Christopher Nolan’s Dunkirk treats the miracle of the 1940 evacuation with a refreshing solemnity. Nolan chooses progression of time rather than exchange of words as his medium of communication, but even that time is warped as the plotlines transition between land, sea, and air, each frame lasting the space of a week, a day, and an hour, respectively. Minimal, deliberately stilted dialogue leaves us looking … Continue reading Dunkirk

Death Declared, Life Questioned: Peter Gizzi Resurrects the Lyric Poem

By Hannah Niemeier Poet Peter Gizzi doesn’t like language any more than a geologist likes dirt; sometimes it gets in the way of his meaning. But what he finds beneath the dust of worn-out words is always precious: It was a language to eat the sky a language to say goodbye   standing with others standing in the dust.   The old language continues its … Continue reading Death Declared, Life Questioned: Peter Gizzi Resurrects the Lyric Poem

Music Review: Speakerboxxx | The Love Below

DISC 1 by Forester McClatchey The album begins with a swirl of static, disorienting. Screwed-down vocals say, “This is a test.” A test of sound, yes, but also a test for hip-hop, a test for newcomers (like Killer Mike), and fundamentally a test for ‘Kast: a split album, combining twice the creative energy with twice the risk of failure. After Stankonia dropped in 2000, it … Continue reading Music Review: Speakerboxxx | The Love Below

Movie Review: Cinderella

by Emily Lehman I watched the new Cinderella movie tentatively, waiting for vulgar humor, a sudden flamboyant display of CGI, or a swipe at traditional gender roles. Accustomed to the endless litany of remakes, sequels, and parodies, I expected that this movie would attempt to wink knowingly at the audience in one way or another, and waited for the jarring, if expected, blow. To my … Continue reading Movie Review: Cinderella

Movie Review: Dr. Strangelove

by Timothy Troutner When Stanley Kubrick released his classic film Dr. Strangelove or: How I Learned to Stop Worrying and Love the Bomb in 1964, tensions between the United States and the Soviet Union troubled the world. The Cold War and the possibility of nuclear apocalypse dwelt constantly in public consciousness. America had spent nearly the past two decades building up its weapons, shoring up … Continue reading Movie Review: Dr. Strangelove

Music Review: The Oh Hellos, Dear Wormwood

by Emily Lehman Dear Wormwood, released on October 15, is the third album in the career of the band The Oh Hellos. The brother-and-sister duo (Tyler and Maggie Heath) skates the thin line between darkness and light in the carefully-crafted album, incorporating playful vocals, ethereal sweeps of synthetic sound, and the down-to-earth twang of mandolin and electric guitar into what, according to Tyler, is a … Continue reading Music Review: The Oh Hellos, Dear Wormwood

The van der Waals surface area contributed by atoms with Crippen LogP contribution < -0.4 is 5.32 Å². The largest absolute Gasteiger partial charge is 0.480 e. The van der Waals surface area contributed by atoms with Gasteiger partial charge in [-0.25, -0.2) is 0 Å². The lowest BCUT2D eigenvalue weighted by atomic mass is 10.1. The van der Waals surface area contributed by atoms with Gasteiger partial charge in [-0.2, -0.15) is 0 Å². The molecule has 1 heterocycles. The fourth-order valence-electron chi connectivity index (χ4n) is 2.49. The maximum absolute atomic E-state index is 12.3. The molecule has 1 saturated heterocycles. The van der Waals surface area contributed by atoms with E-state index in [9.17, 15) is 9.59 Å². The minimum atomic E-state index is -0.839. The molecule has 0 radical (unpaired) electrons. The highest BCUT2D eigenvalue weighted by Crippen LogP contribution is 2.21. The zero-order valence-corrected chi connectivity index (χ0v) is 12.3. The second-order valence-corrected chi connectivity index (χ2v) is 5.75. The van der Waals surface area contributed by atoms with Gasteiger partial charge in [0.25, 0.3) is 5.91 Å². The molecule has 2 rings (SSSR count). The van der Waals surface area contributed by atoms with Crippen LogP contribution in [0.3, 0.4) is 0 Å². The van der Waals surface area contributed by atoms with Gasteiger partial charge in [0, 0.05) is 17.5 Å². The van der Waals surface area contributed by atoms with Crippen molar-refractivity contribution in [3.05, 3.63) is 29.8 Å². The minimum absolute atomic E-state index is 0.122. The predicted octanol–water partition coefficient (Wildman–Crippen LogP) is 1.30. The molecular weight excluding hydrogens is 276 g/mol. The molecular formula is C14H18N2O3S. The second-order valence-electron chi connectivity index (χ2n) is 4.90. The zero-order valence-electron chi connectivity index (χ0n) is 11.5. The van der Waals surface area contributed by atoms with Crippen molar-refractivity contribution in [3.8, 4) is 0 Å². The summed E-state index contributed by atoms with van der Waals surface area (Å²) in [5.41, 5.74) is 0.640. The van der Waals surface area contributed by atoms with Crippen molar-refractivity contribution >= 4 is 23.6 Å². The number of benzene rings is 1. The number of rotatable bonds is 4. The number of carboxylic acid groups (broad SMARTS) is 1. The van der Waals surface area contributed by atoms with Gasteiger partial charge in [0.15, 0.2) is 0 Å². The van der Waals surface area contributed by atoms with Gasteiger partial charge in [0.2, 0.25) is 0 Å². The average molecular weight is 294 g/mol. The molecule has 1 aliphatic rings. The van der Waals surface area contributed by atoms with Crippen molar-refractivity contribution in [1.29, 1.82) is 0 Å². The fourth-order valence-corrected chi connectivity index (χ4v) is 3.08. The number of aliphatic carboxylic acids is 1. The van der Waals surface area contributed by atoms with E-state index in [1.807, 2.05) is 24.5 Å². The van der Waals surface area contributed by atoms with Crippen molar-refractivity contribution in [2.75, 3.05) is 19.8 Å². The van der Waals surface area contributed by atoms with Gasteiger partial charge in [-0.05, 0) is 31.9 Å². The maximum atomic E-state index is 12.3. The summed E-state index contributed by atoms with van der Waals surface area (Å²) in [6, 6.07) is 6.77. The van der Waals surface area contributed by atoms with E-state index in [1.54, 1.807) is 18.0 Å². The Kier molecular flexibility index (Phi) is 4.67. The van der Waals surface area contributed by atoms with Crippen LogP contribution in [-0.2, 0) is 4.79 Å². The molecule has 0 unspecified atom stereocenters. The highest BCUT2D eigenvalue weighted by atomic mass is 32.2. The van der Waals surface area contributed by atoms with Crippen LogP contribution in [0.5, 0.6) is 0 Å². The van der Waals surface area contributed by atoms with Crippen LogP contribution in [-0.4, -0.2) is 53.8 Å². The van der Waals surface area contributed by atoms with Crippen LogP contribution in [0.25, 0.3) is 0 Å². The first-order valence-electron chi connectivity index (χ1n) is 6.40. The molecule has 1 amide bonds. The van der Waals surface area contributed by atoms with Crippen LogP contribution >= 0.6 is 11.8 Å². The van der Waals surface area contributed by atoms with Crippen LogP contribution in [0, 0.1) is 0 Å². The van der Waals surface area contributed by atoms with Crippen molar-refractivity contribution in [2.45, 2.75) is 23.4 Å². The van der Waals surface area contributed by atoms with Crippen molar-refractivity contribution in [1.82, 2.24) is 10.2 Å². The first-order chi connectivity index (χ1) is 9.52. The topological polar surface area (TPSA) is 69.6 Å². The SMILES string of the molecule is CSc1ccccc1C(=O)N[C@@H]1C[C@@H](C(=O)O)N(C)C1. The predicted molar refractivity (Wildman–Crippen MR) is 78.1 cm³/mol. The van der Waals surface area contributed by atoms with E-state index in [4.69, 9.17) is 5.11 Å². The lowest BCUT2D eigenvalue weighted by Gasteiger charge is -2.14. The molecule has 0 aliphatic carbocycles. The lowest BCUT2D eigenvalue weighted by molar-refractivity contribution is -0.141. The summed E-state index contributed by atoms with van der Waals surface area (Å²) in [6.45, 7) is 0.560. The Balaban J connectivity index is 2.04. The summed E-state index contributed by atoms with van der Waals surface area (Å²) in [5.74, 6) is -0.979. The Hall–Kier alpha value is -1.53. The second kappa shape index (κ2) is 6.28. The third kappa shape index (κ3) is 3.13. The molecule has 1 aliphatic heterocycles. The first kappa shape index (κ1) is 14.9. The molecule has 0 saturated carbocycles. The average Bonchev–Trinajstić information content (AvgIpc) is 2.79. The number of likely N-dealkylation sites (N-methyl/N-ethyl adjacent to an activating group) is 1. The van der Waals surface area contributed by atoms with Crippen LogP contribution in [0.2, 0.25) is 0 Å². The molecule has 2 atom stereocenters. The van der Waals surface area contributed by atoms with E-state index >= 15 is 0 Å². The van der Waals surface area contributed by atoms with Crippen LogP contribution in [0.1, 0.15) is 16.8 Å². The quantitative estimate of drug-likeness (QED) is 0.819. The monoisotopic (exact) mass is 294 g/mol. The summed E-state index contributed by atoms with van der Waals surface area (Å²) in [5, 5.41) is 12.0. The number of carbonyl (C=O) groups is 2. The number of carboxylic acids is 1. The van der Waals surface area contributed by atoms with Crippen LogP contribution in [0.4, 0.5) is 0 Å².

Movie Review: Inside Llewyn Davis

By Timothy Troutner In the opening scene of Inside Llewyn Davis, a 2013 film directed by the Coen brothers, the young musician Llewyn Davis (played by Oscar Isaac) takes the stage at the Gaslight Café in Manhattan and plays a stunning rendition of a folk song on acoustic guitar to modest applause. After his set, he walks into an alley behind the café and is … Continue reading Movie Review: Inside Llewyn Davis

Book Review: The Sportswriter by Richard Ford

By Sarah Schweizer I am going to make an unusual suggestion when it comes to books: read not for pleasure, but, while still enjoying the act of reading The Sportswriter by Richard Ford, do not let enjoyment carry the momentum. Instead become an attentive reader reading for empathy—go to the literature to learn about your neighbor. The best part of this learning process might be … Continue reading Book Review: The Sportswriter by Richard Ford

Music Review: Lana Del Rey, Honeymoon

By Stacey Egger Lana del Rey’s newest album, Honeymoon, has enough on its most surface level to merit at least one listen- which will almost inevitably lead to a second, and a third. Its depth and variety of tone and its vivid lyrics immerse the listener in what feels like a very tragic day on the beach. But the artistry of Honeymoon goes deeper than … Continue reading Music Review: Lana Del Rey, Honeymoon

Film Review: Calvary

By Timothy Troutner The 2014 film Calvary begins with a quotation (alas, of disputed authenticity) from St. Augustine. The text reads: “Do not despair; one of the thieves was saved. Do not presume; one of the thieves was damned.” With this first image, writer and director John Michael McDonagh evokes the presence of death and the fragility of faith that will dominate the rest of … Continue reading Film Review: Calvary